Supporting the call for investigation, understanding sexual violence complaints against faculty as a women’s equality issue

Published Monday, April 16, 2018

Firdaous Sbaï, Sarah M Mah, Camylle Lanteigne

April 16th, 2018

 


The Independent Women for Equality McGill (IWEM) is a self-organized group of women students on campus. We support the call for investigation and reform of the complaints process against faculty by the Student Society of McGill University (SSMU). In a widely signed and circulated open letter, SSMU condemns five professors’ predatory behavior regarding sexual violence, and demands action. However, neither students nor the administration have accounted for the fact that the complaints against faculty are highly gendered. We would like to draw attention to the central role of women’s inequality when it comes to understanding and confronting sexual violence.

 

THE NEED FOR FEMINIST ANALYSIS OF SEXUAL VIOLENCE

 

Feminists have exposed for decades the role that women’s oppression plays in the “power dynamics” so often mentioned in the discourse on sexual violence at McGill. Women and men are socialized to relate to each other in a hierarchical way, and this sexual inequality plays out in our personal lives, at work, and at school. Sexual violence and rape culture are symptomatic of women’s subordination. Professors accused of sexual assault and harassment are overwhelmingly men, and the students coming forward are overwhelmingly women. We want to emphasize that this cannot be a coincidence, and that sex is a key power axis at play (beyond the inequality of prestige and authority) between professors and students. Sexual violence is a product of women’s inequality.

 

We also believe that rooting the definition of sexual violence in a consent framework is an important advance but even so, “consent” cannot fully account for the subtleties of male supremacy, and the abuse of this power by male faculty. The presence of a power dynamic (both between members of different academic ranks and between the sexes) is inherently coercive, and the threat of exploitation in professor-student relationships is tremendous. What does it mean for an undergraduate student to “consent” to the sexual advances of a faculty member who has control over her grades or her access to internships and research assistantships? Although the Policy Against Sexual Violence states that consent cannot be given “where the sexual activity has been induced by conduct that constitutes an abuse of a relationship of trust, power or authority”, the policy lacks a clear analysis that would define the inherent coerciveness and gendered dynamics of male professor-female student “relationships”. A feminist understanding of sexual violence that acknowledges the pervasiveness of male power is essential to fill this void.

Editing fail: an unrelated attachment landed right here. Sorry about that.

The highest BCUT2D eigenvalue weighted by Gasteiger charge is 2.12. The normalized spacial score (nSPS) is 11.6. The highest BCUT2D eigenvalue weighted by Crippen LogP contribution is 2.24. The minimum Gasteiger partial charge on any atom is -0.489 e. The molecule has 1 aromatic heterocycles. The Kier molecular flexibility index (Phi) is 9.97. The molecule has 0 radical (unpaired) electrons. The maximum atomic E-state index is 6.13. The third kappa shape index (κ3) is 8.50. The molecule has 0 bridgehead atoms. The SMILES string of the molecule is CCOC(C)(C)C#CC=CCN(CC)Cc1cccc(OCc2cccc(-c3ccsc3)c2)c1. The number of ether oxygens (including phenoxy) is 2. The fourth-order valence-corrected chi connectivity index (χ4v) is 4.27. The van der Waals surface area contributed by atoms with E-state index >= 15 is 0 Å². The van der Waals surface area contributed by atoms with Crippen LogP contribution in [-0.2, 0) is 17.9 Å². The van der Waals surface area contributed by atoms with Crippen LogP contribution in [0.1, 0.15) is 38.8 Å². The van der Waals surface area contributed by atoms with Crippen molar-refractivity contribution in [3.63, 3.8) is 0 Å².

THE NEED FOR CONSEQUENCES TARGETING PERPETRATORS OF SEXUAL VIOLENCE

 

The absence of any specific, set disciplinary measures for perpetrators needs to be highlighted. The current Policy Against Sexual Violence claims to be “survivor-focused” but as a result fails to address consequences on the perpetrator’s side. Instead, it refers to other University policy documents, notably the Regulation Relating to the Employment of Tenure Track and Tenured Academic Staff. However, this document makes no mention of sexual misconduct. The Sexual Violence Policy also makes reference to the Policy on Harassment, Sexual Harassment and Discrimination Prohibited by Law. Yet, this document also presents no clear consequences for perpetrators, and refers back to the Regulation Relating to the Employment of Academic Staff for this matter. This document (not listed in the Policy Against Sexual Violence) only mentions harassment, and again focuses on appointment procedures for the complaint hearing process. It lists a few possible sanctions against academic staff for grievances in general, but does not specifically list sexual violence as a valid cause for disciplinary measures.

 

In summary, these documents either do not address sexual violence by professors or staff, or they simply detail: 1) procedural fairness in the hearing (e.g. who can sit on the committee, who appoints them, etc.), 2) “support” for the survivor while the complaint goes through the channels, and 3) proper communication to all parties at the end of the investigation. None of the documents present set disciplinary measures for sexual violence. The circular references between University policies, and ultimately the absence of established disciplinary measures against sexual violence, together offer a vague and empty promise to us as women students, and an open door for predatory male faculty.